Specialist ‘enclosure’ systems for items such as PC’s and projectors are available at a fraction of the cost of a good safe.

These will typically allow such items to be secured in place, preventing unauthorised removal of the equipment but allowing access to all main controls even whilst the unit is secured.

Enclosures are normally designed to attach directly to the desk or floor via screw or bolt fixings and can facilitate individual PC’s and towers to multiple individual compartments to multiple group storage. Mobile trolley type multi-storage modules for laptops are also becoming increasingly popular.

PC’s and Towers

Individual PC’s and towers can be contained in a variety of different ways, from fixed to the floor, on top of the desk, the side of the desk, under the desk to even capturing the flat screen with the PC in one.


Laptop Computers have a high initial value and are popular targets for thieves. They command a high second user value as they are readily disposable on the second hand market. In all probability a stolen unit will also have at least some personal data stored on the hard drive which could be embarrassing or commercially costly should an external party gain access to it and could possibly even lead to prosecution under the Data Protection Act. Individual Laptop Security is broken down into multiple options.

In Car Laptop Security – essentially a safe large enough to accommodate a laptop bag which is secured in the boot of the car, either by fixing directly to the chassis or by using no damage heavy duty tethers. Easy access hinges and locking is preferred to allow quick access and security.

Individual Laptop Security (Shared Spaces) may be an individual box provided in a system which can be expanded by adding and securing additional boxes into a unit. Alternatively, individual laptop security may be in the form of a cabinet which has hinged doors. These usually come in a pre-set number of compartments.

Individual Coin-Operated Laptop Security and Charging in Public Spaces. Individual laptops can be secured in public spaces using coin-operated cabinets. These allow storage and charging facilities in public spaces and the cost charged by the owner for storage and re-charging, contributes towards the electricity used. The coin-operated facility normally comes in a bank of units, allowing convenient storage and good fixing against a wall.

Group Laptop Security and Charging may provided by Laptop Cabinets which are secured by one door. The cabinets have multiple shelves inside and may incorporate charging facilities and networking solutions. It is important to remember that power surges may be caused by the owner turning the units on at once – 30 laptops starting at one time may trip the mains electricity. A phased or ‘soft start’ system is essential, as well as surge protection from external sources.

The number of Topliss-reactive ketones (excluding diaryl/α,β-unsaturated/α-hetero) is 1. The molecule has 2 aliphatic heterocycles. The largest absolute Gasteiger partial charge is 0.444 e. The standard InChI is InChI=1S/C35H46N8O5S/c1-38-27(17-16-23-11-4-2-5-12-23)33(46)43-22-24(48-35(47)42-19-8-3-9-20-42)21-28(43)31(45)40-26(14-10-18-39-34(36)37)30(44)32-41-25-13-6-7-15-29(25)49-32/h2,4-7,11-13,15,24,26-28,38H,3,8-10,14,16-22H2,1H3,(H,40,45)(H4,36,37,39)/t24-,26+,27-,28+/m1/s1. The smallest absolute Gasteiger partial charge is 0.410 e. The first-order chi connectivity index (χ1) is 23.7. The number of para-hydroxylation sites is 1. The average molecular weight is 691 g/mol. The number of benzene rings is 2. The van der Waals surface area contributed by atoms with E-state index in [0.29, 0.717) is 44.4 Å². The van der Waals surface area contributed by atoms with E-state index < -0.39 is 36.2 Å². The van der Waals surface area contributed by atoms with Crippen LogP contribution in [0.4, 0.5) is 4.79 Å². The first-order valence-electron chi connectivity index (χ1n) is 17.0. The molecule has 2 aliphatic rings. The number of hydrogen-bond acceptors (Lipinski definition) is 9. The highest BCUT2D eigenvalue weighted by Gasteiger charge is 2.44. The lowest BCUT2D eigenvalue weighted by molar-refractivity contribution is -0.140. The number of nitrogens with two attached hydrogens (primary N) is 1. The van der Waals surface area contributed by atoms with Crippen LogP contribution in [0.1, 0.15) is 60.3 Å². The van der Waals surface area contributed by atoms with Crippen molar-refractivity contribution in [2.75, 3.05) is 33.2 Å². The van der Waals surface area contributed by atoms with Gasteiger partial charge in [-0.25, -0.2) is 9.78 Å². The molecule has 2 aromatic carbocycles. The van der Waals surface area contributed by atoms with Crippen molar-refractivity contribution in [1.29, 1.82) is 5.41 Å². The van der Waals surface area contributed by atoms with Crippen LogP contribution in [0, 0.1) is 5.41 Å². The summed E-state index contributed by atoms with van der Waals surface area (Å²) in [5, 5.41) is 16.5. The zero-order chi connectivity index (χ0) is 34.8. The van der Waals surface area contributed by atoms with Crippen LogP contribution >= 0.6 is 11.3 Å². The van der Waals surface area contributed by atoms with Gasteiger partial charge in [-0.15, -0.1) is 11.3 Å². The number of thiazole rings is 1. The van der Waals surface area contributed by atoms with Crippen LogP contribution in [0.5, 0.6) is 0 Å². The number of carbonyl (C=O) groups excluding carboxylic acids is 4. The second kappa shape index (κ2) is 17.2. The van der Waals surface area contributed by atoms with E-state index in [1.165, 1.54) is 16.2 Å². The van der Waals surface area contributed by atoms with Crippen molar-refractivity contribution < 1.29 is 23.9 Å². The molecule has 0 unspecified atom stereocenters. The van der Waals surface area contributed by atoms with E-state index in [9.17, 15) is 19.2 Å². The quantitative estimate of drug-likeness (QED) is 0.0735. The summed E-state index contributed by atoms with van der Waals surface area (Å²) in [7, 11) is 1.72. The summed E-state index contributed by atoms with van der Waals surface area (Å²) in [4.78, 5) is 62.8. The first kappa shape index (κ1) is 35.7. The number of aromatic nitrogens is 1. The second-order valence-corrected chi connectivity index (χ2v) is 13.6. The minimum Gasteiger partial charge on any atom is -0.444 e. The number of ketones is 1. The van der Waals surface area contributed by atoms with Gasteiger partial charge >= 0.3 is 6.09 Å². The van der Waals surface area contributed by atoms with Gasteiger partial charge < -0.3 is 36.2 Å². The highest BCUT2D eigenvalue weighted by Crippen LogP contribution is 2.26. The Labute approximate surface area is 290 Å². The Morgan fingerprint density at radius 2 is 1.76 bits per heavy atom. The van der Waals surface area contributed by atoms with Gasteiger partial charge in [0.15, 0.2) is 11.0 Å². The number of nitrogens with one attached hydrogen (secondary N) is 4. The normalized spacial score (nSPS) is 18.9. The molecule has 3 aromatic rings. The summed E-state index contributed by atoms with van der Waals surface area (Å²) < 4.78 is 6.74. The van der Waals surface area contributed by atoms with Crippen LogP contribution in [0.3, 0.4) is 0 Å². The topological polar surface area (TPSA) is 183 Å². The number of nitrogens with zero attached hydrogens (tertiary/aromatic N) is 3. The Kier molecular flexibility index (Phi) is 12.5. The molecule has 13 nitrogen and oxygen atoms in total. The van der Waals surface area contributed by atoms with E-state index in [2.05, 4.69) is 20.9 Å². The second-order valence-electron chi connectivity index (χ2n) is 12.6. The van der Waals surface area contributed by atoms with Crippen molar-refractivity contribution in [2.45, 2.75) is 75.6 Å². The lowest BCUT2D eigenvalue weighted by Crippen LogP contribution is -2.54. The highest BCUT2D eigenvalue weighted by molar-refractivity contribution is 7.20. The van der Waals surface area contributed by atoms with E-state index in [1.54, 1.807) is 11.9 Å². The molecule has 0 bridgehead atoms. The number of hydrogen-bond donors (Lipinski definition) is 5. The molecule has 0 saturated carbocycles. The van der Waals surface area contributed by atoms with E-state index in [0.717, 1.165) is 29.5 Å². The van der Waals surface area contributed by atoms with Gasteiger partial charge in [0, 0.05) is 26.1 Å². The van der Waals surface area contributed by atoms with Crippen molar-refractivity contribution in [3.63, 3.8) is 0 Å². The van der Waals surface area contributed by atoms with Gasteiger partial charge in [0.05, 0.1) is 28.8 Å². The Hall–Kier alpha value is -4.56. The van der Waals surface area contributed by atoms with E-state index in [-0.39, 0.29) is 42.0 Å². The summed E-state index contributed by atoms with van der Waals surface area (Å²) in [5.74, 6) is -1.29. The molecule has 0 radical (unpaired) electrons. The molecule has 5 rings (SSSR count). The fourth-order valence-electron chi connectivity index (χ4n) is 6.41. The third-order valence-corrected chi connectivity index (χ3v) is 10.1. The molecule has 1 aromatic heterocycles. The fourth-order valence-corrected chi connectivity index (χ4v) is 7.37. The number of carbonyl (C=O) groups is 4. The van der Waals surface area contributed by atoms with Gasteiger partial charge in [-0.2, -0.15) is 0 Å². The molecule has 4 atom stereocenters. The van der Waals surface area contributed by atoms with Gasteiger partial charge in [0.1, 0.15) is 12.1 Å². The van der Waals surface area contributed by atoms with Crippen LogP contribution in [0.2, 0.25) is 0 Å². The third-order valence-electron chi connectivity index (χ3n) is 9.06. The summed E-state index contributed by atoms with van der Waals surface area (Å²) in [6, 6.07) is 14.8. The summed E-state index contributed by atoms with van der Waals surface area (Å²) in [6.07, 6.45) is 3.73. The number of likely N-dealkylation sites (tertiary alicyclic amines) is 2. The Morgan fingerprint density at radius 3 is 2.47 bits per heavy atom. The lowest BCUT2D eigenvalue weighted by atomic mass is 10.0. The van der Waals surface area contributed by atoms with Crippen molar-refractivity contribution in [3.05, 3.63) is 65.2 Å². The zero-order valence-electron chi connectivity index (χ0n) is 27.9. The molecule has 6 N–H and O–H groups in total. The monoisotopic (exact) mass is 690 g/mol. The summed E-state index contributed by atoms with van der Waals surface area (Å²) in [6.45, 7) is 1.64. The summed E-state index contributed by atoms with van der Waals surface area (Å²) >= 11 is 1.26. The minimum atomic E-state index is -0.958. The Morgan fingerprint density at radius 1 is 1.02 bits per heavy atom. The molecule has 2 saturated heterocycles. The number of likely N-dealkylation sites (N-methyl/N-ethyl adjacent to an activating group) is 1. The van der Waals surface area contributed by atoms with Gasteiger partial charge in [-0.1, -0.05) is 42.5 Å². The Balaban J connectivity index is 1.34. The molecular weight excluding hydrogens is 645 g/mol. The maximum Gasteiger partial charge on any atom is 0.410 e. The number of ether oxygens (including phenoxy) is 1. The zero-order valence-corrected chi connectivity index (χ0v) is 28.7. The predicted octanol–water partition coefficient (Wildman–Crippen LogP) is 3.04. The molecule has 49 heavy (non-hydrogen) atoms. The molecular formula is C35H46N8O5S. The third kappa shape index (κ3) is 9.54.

Laptop Cabinets (Fixed or Mobile)

Fixed cabinets are similar in size to a standard filing cabinet and therefore fit nicely in an office environment. They are used where compartments are allocated on a permanent basis for the use of one room. Fixed laptop cabinets are available in a large variety of sizes.

Mobile Laptop Trolleys are generally used to secure laptop computers when they are being shared by user groups, i.e. 16 or 32 compartment laptop trolleys being wheeled between classrooms or in training centres. They are available in a large range of sizes.

Advantages of these are numerous when dealing with large numbers of laptops, and can facilitate charging and networking whilst locked in the cabinet. The trolley itself may be secured via a docking system attached to the fabric of the building.

An obvious advantage of a specialist enclosure system is that in addition to the equipment being secured against unauthorised removal, access to internal components (such as PC expansion boards, memory, etc.) is also prevented. Check the trolley base and wheels for durability. Heavy duty chassis and trolley wheels will be able to withstand the rigours of regular transportation.